Hindus who visit churches to take part in Christmas celebrations will be "beaten", a leader of right-wing group Bajrang Dal declared - to raucous cries of "Jai Shri Ram" - at an event at Silchar in Assam's Cachar district earlier this week.
In a video that has been widely circulated online, Mithu Nath, the General Secretary of district unit of the Vishwa Hindu Parishad (the Bajrang Dal's parent body), declared himself "outraged" by the alleged shut down of the Vivekananda Centre (part of the Ramakrishna Mission) in Christian-majority Meghalaya state capital Shillong, and said Hindus would "not be allowed" to attend Christmas Day programmes and festivities.
"The Hindus (who visit churches) will be beaten because I revile those Hindus who would go and have fun at a Christian function after they shut down our places of worship. No Hindu will go to church this Christmas. We will make sure of it," Mithu Nath was quoted in the video.
"If we do so (assault Hindus) I know the headlines in newspapers the next day - "Gunda Dal" has vandalised Oriental school.. but that is not our priority. We will not allow Hindus in programmes during Christmas when they are locking gates of temples in Shillong," he said.
Addressing a crowd of around 70 people dressed in saffron and shouting "Jai Shri Ram" repeatedly Nath also said: "We accept this", referring to claims the media twists the right-wing outfit's name.
Nath's claim - that the Khasi Student Union had shut down a "temple" - has been denied by a top official of the Meghalaya government, who said it was the Cultural Centre (where students are taught advanced computer courses) whose gates had been closed - not locked - because of a district holiday. No temple of the Ramakrishna Mission had been shut, the official added.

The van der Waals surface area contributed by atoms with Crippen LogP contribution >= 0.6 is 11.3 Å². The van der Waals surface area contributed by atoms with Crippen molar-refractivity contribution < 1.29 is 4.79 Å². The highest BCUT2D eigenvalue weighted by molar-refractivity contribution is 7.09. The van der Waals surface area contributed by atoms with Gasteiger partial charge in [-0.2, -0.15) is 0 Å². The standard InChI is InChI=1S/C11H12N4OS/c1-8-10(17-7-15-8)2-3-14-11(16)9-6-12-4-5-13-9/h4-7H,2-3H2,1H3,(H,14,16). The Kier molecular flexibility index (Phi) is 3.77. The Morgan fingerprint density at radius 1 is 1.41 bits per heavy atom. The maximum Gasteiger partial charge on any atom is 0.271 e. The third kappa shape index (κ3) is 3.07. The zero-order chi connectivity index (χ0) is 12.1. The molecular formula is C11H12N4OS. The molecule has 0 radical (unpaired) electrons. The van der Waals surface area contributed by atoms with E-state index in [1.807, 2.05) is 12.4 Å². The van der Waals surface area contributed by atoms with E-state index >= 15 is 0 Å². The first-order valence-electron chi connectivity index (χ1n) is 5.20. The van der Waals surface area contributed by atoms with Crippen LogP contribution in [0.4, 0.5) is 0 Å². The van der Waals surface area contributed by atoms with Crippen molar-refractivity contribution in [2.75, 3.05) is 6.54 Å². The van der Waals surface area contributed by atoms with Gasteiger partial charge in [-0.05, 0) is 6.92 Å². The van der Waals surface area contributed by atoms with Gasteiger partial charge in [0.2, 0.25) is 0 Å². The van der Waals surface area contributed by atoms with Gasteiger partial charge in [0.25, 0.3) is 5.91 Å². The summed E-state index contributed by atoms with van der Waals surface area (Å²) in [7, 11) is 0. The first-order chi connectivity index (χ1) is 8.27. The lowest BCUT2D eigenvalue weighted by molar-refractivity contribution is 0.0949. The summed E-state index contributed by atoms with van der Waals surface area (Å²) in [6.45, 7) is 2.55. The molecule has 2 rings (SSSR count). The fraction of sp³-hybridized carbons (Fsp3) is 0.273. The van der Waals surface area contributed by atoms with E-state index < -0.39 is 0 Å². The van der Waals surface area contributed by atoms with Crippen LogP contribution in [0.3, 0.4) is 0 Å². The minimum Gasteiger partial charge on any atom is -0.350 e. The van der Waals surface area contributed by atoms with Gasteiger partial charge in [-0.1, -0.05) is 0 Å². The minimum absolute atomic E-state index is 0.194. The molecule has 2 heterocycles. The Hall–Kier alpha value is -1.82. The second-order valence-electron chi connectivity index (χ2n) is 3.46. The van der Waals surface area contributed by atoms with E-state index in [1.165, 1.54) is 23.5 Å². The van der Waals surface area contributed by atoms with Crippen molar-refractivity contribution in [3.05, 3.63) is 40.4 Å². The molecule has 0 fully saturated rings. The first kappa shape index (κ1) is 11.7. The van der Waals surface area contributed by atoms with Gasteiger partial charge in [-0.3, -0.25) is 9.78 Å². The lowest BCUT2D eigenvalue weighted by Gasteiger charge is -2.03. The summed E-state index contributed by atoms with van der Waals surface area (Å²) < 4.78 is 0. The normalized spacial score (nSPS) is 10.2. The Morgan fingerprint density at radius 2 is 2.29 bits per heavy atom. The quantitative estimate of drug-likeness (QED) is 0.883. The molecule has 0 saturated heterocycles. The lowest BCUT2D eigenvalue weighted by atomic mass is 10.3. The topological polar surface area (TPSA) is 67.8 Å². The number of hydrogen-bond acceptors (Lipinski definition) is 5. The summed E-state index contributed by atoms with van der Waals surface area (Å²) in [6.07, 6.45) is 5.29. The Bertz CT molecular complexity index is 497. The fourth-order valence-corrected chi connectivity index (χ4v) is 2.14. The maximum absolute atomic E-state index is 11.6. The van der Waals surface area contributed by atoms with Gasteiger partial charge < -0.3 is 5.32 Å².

Although the Christian population in the northeastern state's Cachar district is relatively small, the holiday is traditionally also celebrated (with much grandeur and reverence) by the Oriental School at Ambikapatty near Silchar. People from various religions gather here every year.
The Bajrang Dal - the aggressive youth wing of the Vishwa Hindu Parishad - consider themselves "protectors of the Hindu way of living" and enjoyed considerable influence in Cachar district's Barak Valley region for several years.
In his incendiary speech Mithu Nath also hit out against "love jihad" - the right-wing conspiracy theory that Muslim men enter into relationships with Hindu women to forcibly convert them - and declared that the Bajrang Dal would accept any criticism to "protect our mothers and daughters".
"People call us "Gunda Dal" but, if these criticisms are the price to pay for protecting our mothers and daughters from being pulled to the wrong way, we are happy to pay," he said.
Although "love jihad" is a term not recognised by the centre, several BJP-ruled states have stoked fear on this issue in recent weeks, with Assam minister Himanta Biswa Sarma among those to speak on the subject ahead of Assembly elections due next year.
At the end of his address, to cover his bases in case of violence, Nath also advised those in the audience to stay "within the ambit of the law".
"Do what you need to protect our religion but within the ambit of the law. Don't take law and order in to your hand (but) do what you need to protect our religion. We are the last hope," he claimed.